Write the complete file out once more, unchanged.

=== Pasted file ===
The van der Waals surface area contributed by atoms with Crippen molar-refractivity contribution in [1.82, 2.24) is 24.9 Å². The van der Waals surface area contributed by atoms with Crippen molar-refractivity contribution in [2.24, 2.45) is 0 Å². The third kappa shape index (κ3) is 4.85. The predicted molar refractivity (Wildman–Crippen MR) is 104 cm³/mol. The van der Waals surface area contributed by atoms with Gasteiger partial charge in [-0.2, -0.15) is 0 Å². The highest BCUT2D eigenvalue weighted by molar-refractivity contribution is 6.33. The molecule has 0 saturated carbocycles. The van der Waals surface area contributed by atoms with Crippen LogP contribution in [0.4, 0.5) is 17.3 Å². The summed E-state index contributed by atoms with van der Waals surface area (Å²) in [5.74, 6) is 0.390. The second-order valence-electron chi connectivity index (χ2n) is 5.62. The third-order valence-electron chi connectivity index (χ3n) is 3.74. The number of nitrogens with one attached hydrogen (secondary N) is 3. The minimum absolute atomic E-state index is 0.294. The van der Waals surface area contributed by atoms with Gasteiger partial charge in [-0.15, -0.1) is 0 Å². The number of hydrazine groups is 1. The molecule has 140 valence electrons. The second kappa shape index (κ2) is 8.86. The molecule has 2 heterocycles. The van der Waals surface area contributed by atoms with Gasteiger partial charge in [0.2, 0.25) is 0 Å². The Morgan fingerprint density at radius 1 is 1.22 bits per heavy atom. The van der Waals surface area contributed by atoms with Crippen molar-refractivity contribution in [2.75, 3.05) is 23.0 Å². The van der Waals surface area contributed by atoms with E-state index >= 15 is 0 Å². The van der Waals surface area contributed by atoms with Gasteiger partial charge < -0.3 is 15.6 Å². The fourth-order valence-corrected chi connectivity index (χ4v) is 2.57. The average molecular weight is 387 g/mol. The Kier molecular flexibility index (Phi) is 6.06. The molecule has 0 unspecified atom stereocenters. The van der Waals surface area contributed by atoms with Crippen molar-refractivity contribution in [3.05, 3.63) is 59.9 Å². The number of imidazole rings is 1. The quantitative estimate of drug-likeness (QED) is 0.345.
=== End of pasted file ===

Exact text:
The van der Waals surface area contributed by atoms with Crippen molar-refractivity contribution in [1.82, 2.24) is 24.9 Å². The van der Waals surface area contributed by atoms with Crippen molar-refractivity contribution in [2.24, 2.45) is 0 Å². The third kappa shape index (κ3) is 4.85. The predicted molar refractivity (Wildman–Crippen MR) is 104 cm³/mol. The van der Waals surface area contributed by atoms with Gasteiger partial charge in [-0.2, -0.15) is 0 Å². The highest BCUT2D eigenvalue weighted by molar-refractivity contribution is 6.33. The molecule has 0 saturated carbocycles. The van der Waals surface area contributed by atoms with Crippen LogP contribution in [0.4, 0.5) is 17.3 Å². The summed E-state index contributed by atoms with van der Waals surface area (Å²) in [5.74, 6) is 0.390. The second-order valence-electron chi connectivity index (χ2n) is 5.62. The third-order valence-electron chi connectivity index (χ3n) is 3.74. The number of nitrogens with one attached hydrogen (secondary N) is 3. The minimum absolute atomic E-state index is 0.294. The van der Waals surface area contributed by atoms with Gasteiger partial charge in [-0.15, -0.1) is 0 Å². The number of hydrazine groups is 1. The molecule has 140 valence electrons. The second kappa shape index (κ2) is 8.86. The molecule has 2 heterocycles. The van der Waals surface area contributed by atoms with Gasteiger partial charge in [0.2, 0.25) is 0 Å². The Morgan fingerprint density at radius 1 is 1.22 bits per heavy atom. The van der Waals surface area contributed by atoms with Crippen molar-refractivity contribution in [2.75, 3.05) is 23.0 Å². The van der Waals surface area contributed by atoms with E-state index >= 15 is 0 Å². The van der Waals surface area contributed by atoms with Gasteiger partial charge < -0.3 is 15.6 Å². The fourth-order valence-corrected chi connectivity index (χ4v) is 2.57. The average molecular weight is 387 g/mol. The Kier molecular flexibility index (Phi) is 6.06. The molecule has 0 unspecified atom stereocenters. The van der Waals surface area contributed by atoms with Crippen molar-refractivity contribution in [3.05, 3.63) is 59.9 Å². The number of imidazole rings is 1. The quantitative estimate of drug-likeness (QED) is 0.345.